Thursday, October 26, 2017

Research: Deepening Internal GOP & Dem Divides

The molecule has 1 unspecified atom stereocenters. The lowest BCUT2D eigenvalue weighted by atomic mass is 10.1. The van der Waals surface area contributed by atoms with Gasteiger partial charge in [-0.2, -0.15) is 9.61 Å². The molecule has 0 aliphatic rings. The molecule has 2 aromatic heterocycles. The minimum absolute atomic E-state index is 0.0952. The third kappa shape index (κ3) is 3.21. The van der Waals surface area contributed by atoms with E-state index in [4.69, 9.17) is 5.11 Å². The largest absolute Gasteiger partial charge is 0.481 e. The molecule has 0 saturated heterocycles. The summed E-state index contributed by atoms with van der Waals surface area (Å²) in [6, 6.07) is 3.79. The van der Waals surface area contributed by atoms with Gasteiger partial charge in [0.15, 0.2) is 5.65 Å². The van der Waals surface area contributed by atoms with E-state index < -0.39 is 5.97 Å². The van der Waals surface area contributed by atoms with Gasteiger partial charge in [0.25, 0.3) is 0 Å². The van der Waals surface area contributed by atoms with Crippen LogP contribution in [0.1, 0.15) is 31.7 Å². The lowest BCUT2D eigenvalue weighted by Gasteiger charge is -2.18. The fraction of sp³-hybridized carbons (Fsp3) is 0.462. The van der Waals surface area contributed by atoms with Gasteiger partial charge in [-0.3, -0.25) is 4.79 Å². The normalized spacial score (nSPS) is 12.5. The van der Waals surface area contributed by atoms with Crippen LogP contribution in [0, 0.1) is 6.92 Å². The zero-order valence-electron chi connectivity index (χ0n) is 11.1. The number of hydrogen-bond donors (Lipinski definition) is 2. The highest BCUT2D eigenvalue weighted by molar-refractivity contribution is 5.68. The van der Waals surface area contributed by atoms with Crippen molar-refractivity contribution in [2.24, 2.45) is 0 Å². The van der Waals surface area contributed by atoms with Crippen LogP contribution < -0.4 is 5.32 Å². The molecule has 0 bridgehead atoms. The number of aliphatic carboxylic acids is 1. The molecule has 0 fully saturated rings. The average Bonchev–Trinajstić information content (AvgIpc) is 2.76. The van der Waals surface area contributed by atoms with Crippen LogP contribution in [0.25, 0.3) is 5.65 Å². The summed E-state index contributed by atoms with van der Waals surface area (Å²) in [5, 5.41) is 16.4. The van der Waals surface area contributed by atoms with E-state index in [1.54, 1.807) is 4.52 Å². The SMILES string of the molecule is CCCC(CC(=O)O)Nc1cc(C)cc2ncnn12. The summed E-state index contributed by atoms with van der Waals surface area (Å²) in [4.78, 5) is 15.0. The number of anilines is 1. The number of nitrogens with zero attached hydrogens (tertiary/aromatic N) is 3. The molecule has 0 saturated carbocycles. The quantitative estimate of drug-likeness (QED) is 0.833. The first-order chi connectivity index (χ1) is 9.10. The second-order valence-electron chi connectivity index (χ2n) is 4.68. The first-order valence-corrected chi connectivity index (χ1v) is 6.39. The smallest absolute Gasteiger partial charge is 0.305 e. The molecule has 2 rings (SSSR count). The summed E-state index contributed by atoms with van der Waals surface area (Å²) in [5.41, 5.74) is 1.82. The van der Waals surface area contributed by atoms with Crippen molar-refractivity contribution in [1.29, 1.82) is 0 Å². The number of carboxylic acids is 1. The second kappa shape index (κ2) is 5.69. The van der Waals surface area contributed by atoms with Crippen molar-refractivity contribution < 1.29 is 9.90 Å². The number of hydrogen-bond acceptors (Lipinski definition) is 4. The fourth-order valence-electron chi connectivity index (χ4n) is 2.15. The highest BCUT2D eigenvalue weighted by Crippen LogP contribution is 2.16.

The Pew Research Center's latest study is confirming what the headlines are saying: Both Democrats and Republicans face deep internal party divisions. As causes and candidates ready for the 2018 election cycle, successful targeting and messaging may need to be more complex to build winning voter coalitions. Per Pew's "typology," the Core Conservatives still represent the largest faction (31%) among Republicans, although they represent only 15% of registered voters. They are the traditional male, well-off, fiscal conservatives supporting lower taxes, trade and global U.S. leadership--and the candidates that Steven Bannon's "Trumpism" is targeting. The older, less educated Country First Conservatives, who are wary of immigration and global involvement, make up just 7% of registered voters. Can they find an uneasy alliance against the "establishment" with the Market Skeptic Republicans, representing another 12% of registered voters? Most of the Market Skeptics are suspicious of financial institutions and government (and even back raising corporate taxes). Finally, the younger and more ethnically diverse New Era Enterprisers, a la Florida's Sen. Marco Rubio, are both pro-business and positive about immigration, and they hold 11% of voters. These warring GOP factions are divided by issues such as immigration, global involvement and homosexuality, while the Democrats are more likely to argue the best policy to effect agreed-upon ideology. The Democrats, a party of increasing racial, ethnic and financial diversity, are led by the 48% identified as Solid Liberals, who take traditional liberal positions on almost all issues. The Solid Liberals also represent the largest batch of registered voters nationally at 19%. While the less educated Opportunity Democrats agree with the Liberals on major issues, they are more pro-business and make up another 13% of voters. Disaffected Democrats represent another 14% of voters and, despite their moniker, are actually positive about the party, just cynical about government and the "system." Finally, 9% of voters are classified as Devote and Diverse Democrats, who are less affluent and more socially conservative. For details, including survey views on President Trump, see

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